President John Pombe Magufuli’s tenure was punctuated with a number of controversies. He banned pregnant girls from school, he shamed and dismissed government officials on the spot and his governance policies forced some political activists and politicians into exile.
But his greatest controversy is that of denying the existence of COVID-19.
The global pandemic, reached Tanzania in March 2020. And for two months, Tanzania followed WHO protocols, announcing daily infection numbers, recoveries and deaths and by April, the country had reported 509 infections, 183 recoveries and 21 deaths.
Then Magufuli declared Covid-19 non-existent.
At a public function in June, he said the virus had been defeated through prayer, and declared there will be no lockdown and no one needed to test for Covid-19.
“The corona disease has been eliminated thanks to God,” Mr Magufuli told congregants in Dodoma. From then on it was not mandatory to wear masks in public, nor keep social distance.
This caused friction with neighbouring countries especially with long distance truck drivers at border crossings.
The spats resulted in temporary shut of Kenyan airlines from Tanzanian skies in July after Kenya reopened from the lockdown.
Tanzania also refused to allow Kenyan truck drivers into Tanzania in retaliation to Kenya’s banning entry into the country of air travellers from Tanzania. Each country was pursuing different Covid-19 measures.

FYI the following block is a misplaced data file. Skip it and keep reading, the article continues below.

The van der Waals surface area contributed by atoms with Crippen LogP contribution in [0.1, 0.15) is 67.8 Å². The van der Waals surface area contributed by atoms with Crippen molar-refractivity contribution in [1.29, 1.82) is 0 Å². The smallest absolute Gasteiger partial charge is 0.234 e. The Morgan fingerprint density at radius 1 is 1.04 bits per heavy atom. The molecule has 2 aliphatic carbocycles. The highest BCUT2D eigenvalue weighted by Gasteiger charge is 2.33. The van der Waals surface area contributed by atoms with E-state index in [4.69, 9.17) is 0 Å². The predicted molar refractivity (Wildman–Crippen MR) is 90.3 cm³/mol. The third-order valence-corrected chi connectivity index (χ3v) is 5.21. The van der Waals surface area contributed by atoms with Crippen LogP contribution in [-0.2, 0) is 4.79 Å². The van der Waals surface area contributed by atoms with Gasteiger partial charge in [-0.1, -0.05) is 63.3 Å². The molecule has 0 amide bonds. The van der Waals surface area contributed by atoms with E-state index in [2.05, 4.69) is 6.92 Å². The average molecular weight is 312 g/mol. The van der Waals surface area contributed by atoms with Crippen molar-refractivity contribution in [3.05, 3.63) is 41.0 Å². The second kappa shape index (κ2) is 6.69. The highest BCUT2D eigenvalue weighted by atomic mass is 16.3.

To date, Tanzania has not revealed any further data on infections, recoveries or type of strain of the virus circulating in the country.
Magufuli did not just doubt the virus’ capacity to kill or outlive him.
He also doubted the safety of masks and vaccines.
“I want to urge you Tanzanians not to accept donations of masks, instead tell the donors to go and use them with their wives and children,” he added.
In February 2021, he said his country was not going to procure or accept vaccines until Tanzanian scientists vouched for and approved their safety.
On titan’s shoulders
Not much divergent thinking on Covid-19 is expected from his successor President Samia Suluhu Hassan, as she pointed out in her first speech after swearing in Friday: “President Magufuli taught me well,” she said.
“But her view of things may be different for the simple fact that she is a different personality,” argued Prof Macharia Munene, lecturer of history and international relations at the USIU-Africa.
“But there won’t be overnight changes. Some of the policies will continue for a while. But we will wait to see if she will alter the course on Covid-19,” he said.
Tanzania has recently been hit by deaths of senior politicians but only the late Zanzibar’s First Vice President Seif Hamad who died on February 17, announced he had Covid-19.